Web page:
At the Montreal World Film Festival: A 24-Hour Ceasefire in Fallajuh

Report by James M. Wall, Chicago/USA

A van travels on an isolated road connecting Baghdad to Fallujah. It is a few days after Easter, 2004. Until a 24-hour ceasefire was agreed to by both sides, U.S. forces and Iraqi Sunni fighters had engaged in a fierce battle for control of the city. The ceasefire would end at dawn.

The van on the road to Fallujah is carrying five people with food and medical supplies for a small hospital in Fallujah. What the passengers will not know for several hours is that before the ceasefire, the U.S. had bombed the hospital. Two of the passengers in the van work in the hospitals in Fallujah and Baghdad. One is a surgeon, the other a relief worker who is also a nurse. Two other passengers are German journalists, a young television reporter eager for an exclusive story, and his cameraman, eager for little other than his personal safety. The driver of the van is an Iraqi who has his own reasons for signing on for this dangerous mission. He believes he knows which roads to take to avoid U.S. army checkpoints. He soon discovers he is wrong. The missions leader, Kim (played by Thekla Reuten) tried, and failed, to get the armys permission to deliver the supplies to the besieged Fallujah hospital. She decides to ignore the orders and make the trip. She confides in her medical colleague, Alain (Matthias Habich), a grizzled veteran of this war. He wants to return to his patients and medical staff he left behind in Fallujah. Oliver, the TV reporter, needs his story and he wants to believe Kim. Only Ralf, the cameraman, is more cautious. Under group pressure he sticks with the group. The driver leaves the main highway, a risky decision which exposes the group to Sunni militants, who have placed snipers along the road.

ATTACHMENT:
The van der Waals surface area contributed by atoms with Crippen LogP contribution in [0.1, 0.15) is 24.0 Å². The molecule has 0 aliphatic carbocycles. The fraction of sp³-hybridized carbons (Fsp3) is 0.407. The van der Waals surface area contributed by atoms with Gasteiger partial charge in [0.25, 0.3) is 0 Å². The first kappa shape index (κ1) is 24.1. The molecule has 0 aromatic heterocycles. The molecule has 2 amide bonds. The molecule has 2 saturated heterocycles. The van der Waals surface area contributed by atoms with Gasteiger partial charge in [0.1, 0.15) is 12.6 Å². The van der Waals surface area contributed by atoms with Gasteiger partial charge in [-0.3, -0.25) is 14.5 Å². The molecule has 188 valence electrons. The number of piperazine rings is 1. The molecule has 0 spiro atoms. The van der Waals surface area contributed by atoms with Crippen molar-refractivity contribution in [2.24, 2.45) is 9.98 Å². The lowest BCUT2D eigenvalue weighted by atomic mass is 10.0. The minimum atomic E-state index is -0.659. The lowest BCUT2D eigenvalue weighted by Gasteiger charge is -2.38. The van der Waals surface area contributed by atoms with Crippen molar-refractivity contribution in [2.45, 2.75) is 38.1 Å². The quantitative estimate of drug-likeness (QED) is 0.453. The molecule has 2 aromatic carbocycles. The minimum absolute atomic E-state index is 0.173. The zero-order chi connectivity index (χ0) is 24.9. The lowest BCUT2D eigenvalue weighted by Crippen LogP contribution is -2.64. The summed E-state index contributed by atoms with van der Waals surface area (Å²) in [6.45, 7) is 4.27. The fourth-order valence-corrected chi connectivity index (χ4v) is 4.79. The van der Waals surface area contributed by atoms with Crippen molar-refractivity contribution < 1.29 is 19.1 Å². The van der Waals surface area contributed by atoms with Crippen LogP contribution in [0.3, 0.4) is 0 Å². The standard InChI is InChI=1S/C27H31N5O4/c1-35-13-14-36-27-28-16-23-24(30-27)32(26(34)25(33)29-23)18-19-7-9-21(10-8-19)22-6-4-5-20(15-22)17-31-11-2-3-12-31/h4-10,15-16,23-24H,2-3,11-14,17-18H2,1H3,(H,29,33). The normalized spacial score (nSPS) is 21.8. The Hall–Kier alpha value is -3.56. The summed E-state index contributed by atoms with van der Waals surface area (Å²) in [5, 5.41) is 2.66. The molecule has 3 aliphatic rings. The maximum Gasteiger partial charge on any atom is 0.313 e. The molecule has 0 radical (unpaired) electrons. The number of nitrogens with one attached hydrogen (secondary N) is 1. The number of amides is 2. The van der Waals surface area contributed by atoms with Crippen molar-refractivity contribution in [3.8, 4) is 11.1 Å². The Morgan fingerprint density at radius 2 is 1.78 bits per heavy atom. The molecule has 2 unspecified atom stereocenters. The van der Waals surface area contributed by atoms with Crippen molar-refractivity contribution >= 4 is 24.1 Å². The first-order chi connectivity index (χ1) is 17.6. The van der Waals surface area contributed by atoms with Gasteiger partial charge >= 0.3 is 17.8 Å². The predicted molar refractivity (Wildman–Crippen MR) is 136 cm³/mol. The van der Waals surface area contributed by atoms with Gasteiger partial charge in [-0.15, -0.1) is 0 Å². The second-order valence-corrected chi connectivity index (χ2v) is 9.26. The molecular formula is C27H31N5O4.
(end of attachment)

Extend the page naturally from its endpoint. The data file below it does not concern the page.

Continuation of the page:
Coming over a hill, the van is greeted with a volley of shots. The van stops. They have run into a U.S. army checkpoint. The passengers are all dragged from the van and forced face down on the ground. An army sergeant appears and orders them into his tent. This scene is just one of many unexpected and tense moments in the German-made film, Waffenstillstand (Ceasefire), one of 20 films in competition at this years 33rd annual Montreal World Film Festival.

Ceasefire is directed by Lancelot von Naso, a 33-year-old teacher who has taught at universities in Heidelberg and Munich. Ceasefire is his first feature-length film. Von Naso talked with the media after his films first screening, and before its official evening world premier at the Place des Arts auditorium. He explained that the initial idea of his Ceasefire script came to him after he read a short newspaper article about a woman who came to Iraq and ended up organizing a medical transport on her own initiative.

After the press conference, I asked him about his chances of finding a U.S. distributor. He was cautiously optimistic. He has one thing in his favor: He has made a war film as experienced by non-combatants. And there is a large audience in the U.S. which should resonate to the vision of Ceasefire. Von Naso presents his film as an aftermath story, following the actual fighting for control of Fallajuh in April, 2004, between Sunni Arabs and U.S. forces. The two armies were at it again when the U.S. attacked Fallajuh in November, 2004.

It was the November battles that drew Helen Thomas anger in her November 12, 2004 syndicated column: "Do Americans of good conscience really believe that we are making the United States more secure by bombing and killing the people of Fallujah? Thats the justification President Bush and his hawkish circle have given for their brutal offensive against the Sunni stronghold as they push ahead for the total military occupation of Iraq. Why are we killing Iraqis in their own country? And why are our forces being killed? Of course it was convenient and the better part of valor for the president to wait until after the election to start dropping the 500-pound bombs on Fallujah as well as raking the streets with artillery and aircraft firepower."